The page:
Children as young as eight can use Fable, the robot module set, to build their own robots.
Fable is the name of a system of robot modules than can be assembled in seconds to create a robot arm, for example, or a little vehicle. Once that has been done, it is a simple matter to use the computer programming tool to issue commands to the robot—which then does at it has been told. In fact, it is so simple that even second-grade pupils can do it. This is hardly surprising, given that Fable was originally designed as a teaching tool.
Fable was developed at DTU and became a spin-out in 2015. The initial focus is to convert the research prototype into a product suitable for sale to primary and secondary schools as a teaching aid.
“Skills in the field of technology and programming are important today, and taking current technological development into account, there is every reason to believe they will be even more so in the future. However, Fable may also help expand children’s knowledge in other areas. For example, if the assignment is to have the robot control a laser pointer that is to draw a given figure on the surface, you have to know geometry, and you have to understand distances and angles,” relates David Johan Christensen, Associate Professor at DTU Electrical Engineering and one of the driving forces behind Fable.
The idea of making modular robots was a natural extension of David Johan Christensen’s working relationship with LEGO, where he spent three years helping the company develop new, interactive LEGO bricks.
“It actually all started with our wanting to build a system that would make it easy for us to run experiments with different types of robot—when testing a new artificial intelligence algorithm, for instance”.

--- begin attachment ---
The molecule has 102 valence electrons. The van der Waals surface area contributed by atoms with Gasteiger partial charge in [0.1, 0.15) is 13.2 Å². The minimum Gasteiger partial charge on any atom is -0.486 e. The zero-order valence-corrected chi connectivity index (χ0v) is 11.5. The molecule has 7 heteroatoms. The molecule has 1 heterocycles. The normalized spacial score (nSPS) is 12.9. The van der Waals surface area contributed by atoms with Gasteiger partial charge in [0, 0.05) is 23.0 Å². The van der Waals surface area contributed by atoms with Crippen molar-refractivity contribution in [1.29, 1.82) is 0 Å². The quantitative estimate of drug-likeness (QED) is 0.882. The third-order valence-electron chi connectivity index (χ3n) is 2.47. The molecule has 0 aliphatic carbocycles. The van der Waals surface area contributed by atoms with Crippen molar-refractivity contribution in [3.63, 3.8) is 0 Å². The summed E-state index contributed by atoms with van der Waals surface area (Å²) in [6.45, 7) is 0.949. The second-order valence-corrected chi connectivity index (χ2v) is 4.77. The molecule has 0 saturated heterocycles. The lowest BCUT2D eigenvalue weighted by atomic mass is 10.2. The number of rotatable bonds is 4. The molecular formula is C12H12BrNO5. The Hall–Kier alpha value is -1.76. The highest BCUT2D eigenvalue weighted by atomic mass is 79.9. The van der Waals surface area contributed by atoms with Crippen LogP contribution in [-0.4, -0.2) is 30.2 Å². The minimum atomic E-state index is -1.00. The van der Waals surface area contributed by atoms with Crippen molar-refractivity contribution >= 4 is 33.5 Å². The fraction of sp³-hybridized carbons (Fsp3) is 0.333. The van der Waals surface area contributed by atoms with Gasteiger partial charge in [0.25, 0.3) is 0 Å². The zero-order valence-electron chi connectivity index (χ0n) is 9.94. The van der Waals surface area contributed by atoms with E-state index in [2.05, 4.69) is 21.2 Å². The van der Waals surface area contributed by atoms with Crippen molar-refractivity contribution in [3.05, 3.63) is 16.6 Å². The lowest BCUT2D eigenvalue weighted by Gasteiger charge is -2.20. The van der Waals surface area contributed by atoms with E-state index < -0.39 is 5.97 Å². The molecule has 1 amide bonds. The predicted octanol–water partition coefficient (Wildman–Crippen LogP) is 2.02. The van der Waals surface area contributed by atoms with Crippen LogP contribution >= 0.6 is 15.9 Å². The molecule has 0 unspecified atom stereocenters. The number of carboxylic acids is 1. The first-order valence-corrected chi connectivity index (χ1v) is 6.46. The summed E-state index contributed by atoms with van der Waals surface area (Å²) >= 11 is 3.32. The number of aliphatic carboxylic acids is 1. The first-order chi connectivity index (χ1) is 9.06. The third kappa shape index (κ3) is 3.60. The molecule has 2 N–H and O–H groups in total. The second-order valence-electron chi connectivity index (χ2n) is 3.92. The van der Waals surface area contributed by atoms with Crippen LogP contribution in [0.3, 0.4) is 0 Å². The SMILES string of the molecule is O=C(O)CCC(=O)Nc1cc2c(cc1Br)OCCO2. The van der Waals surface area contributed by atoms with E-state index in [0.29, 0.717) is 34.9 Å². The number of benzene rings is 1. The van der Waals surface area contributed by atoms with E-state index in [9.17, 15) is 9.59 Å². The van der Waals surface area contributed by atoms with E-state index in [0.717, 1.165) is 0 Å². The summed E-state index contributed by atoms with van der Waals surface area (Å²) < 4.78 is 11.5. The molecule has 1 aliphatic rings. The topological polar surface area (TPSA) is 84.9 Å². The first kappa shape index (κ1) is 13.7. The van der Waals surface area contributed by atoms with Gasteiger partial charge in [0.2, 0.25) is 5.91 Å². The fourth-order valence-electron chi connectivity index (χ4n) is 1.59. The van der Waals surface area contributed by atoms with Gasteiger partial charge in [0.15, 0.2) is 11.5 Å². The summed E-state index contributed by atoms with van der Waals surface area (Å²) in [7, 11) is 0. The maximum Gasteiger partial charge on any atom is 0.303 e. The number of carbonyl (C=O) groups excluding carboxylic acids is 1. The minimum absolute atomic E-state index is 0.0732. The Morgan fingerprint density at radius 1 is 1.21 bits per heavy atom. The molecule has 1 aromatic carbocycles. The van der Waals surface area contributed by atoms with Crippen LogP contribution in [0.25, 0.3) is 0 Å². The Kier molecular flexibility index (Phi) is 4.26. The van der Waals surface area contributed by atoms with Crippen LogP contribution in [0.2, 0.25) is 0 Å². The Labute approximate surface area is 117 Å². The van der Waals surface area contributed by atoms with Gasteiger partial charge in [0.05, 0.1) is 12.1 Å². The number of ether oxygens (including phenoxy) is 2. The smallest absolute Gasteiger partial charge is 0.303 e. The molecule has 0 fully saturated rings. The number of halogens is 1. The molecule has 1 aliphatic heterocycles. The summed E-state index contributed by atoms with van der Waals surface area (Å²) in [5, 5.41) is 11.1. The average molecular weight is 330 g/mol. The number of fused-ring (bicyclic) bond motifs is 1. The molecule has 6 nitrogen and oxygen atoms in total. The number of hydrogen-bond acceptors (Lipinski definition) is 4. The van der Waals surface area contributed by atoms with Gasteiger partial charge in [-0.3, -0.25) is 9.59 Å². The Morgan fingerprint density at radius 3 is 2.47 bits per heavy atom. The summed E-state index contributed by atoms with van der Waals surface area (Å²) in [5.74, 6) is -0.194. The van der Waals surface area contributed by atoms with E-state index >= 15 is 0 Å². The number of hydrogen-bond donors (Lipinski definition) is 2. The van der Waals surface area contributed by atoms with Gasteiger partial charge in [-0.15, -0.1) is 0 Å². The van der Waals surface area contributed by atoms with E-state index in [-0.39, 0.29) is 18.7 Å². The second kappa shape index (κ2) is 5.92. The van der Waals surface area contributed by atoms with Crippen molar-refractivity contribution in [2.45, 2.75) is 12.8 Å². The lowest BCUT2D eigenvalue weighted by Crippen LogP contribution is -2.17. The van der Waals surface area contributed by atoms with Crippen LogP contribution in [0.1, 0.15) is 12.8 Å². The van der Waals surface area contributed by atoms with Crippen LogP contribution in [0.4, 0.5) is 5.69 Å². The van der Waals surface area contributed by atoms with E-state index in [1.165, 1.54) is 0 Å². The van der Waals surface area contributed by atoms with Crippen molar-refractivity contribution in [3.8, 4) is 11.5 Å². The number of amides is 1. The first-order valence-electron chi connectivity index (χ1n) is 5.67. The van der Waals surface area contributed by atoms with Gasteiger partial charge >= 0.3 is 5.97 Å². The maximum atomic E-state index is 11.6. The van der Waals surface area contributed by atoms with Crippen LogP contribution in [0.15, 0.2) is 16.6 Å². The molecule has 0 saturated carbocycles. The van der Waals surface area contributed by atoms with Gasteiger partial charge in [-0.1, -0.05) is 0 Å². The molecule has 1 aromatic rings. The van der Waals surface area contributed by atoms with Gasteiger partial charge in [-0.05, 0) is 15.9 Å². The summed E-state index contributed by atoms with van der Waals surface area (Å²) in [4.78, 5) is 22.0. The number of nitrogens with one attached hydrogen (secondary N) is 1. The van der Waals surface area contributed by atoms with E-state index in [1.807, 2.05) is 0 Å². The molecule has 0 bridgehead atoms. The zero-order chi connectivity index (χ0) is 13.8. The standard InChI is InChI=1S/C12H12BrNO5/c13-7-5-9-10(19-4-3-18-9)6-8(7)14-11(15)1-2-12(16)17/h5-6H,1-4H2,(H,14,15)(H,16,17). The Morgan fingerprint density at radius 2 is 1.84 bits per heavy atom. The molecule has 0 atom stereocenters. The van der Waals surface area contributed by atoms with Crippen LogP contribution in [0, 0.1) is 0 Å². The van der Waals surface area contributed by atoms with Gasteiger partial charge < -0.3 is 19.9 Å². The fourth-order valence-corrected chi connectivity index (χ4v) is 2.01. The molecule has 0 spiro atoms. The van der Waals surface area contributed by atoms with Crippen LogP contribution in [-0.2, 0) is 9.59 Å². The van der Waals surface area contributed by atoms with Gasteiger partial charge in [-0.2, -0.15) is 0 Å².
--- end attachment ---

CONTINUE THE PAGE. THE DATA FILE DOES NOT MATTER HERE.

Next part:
However, the teaching robots showed so much potential that school pupils were given top priority. Since then, other researchers have been quick to note the possibilities in Fable. For instance, it is being used in The Human Brain Project, where Fable robots are controlled by a model brain to test whether the brain can actually teach the robot something.
“I sometimes compare Fable with a screwdriver. You can learn to use it as a five-year-old, and the skills you pick up last you a lifetime. Later on, you may choose to do some really advanced work with the screwdriver, but the tool remains the same,” explains David Johan Christensen, who has not yet spotted any serious competitors to Fable on the market.
“Our biggest competitor at the moment is probably LEGO Mindstorms, but it takes hours to build one of their robots, and each model is, in principle, designed to have a given look and work in a certain way. With Fable, you can build relatively advanced robots in a matter of seconds, and they can then do whatever you program them to. The modules are sufficiently robust that the robot can fulfil actual functions, so the only limit is your imagination,” adds David Johan Christensen, who personally dreams of building a robot to do the gardening, and another that can tidy up the children’s room.
Article by Karoline Lawætz, DTU News